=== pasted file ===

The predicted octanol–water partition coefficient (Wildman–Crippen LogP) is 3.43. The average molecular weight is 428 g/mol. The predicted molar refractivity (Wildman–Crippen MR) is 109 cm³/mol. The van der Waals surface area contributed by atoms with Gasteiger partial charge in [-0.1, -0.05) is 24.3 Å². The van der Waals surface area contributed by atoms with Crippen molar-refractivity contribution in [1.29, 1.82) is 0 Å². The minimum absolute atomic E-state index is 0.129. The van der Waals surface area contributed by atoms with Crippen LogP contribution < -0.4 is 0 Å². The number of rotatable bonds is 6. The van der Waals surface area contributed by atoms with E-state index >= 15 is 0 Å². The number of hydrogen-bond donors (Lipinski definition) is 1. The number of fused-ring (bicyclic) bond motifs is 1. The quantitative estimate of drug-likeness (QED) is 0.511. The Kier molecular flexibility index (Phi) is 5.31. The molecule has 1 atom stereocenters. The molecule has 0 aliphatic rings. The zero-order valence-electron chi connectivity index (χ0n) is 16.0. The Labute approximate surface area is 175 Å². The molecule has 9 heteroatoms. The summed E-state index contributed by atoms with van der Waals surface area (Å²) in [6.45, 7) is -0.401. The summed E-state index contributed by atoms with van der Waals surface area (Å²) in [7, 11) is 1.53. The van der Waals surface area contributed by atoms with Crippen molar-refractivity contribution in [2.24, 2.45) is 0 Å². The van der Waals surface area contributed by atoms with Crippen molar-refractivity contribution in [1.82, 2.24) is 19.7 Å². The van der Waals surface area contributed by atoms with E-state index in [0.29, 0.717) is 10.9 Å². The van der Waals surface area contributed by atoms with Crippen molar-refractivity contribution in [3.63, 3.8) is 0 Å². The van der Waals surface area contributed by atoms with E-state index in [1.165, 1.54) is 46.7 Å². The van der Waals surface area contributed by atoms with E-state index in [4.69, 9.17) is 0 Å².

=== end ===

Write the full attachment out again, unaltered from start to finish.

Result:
The predicted octanol–water partition coefficient (Wildman–Crippen LogP) is 3.43. The average molecular weight is 428 g/mol. The predicted molar refractivity (Wildman–Crippen MR) is 109 cm³/mol. The van der Waals surface area contributed by atoms with Gasteiger partial charge in [-0.1, -0.05) is 24.3 Å². The van der Waals surface area contributed by atoms with Crippen molar-refractivity contribution in [1.29, 1.82) is 0 Å². The minimum absolute atomic E-state index is 0.129. The van der Waals surface area contributed by atoms with Crippen LogP contribution < -0.4 is 0 Å². The number of rotatable bonds is 6. The van der Waals surface area contributed by atoms with E-state index >= 15 is 0 Å². The number of hydrogen-bond donors (Lipinski definition) is 1. The number of fused-ring (bicyclic) bond motifs is 1. The quantitative estimate of drug-likeness (QED) is 0.511. The Kier molecular flexibility index (Phi) is 5.31. The molecule has 1 atom stereocenters. The molecule has 0 aliphatic rings. The zero-order valence-electron chi connectivity index (χ0n) is 16.0. The Labute approximate surface area is 175 Å². The molecule has 9 heteroatoms. The summed E-state index contributed by atoms with van der Waals surface area (Å²) in [6.45, 7) is -0.401. The summed E-state index contributed by atoms with van der Waals surface area (Å²) in [7, 11) is 1.53. The van der Waals surface area contributed by atoms with Crippen molar-refractivity contribution in [2.24, 2.45) is 0 Å². The van der Waals surface area contributed by atoms with Crippen molar-refractivity contribution in [1.82, 2.24) is 19.7 Å². The van der Waals surface area contributed by atoms with E-state index in [0.29, 0.717) is 10.9 Å². The van der Waals surface area contributed by atoms with Crippen molar-refractivity contribution in [3.63, 3.8) is 0 Å². The van der Waals surface area contributed by atoms with E-state index in [1.165, 1.54) is 46.7 Å². The van der Waals surface area contributed by atoms with E-state index in [4.69, 9.17) is 0 Å².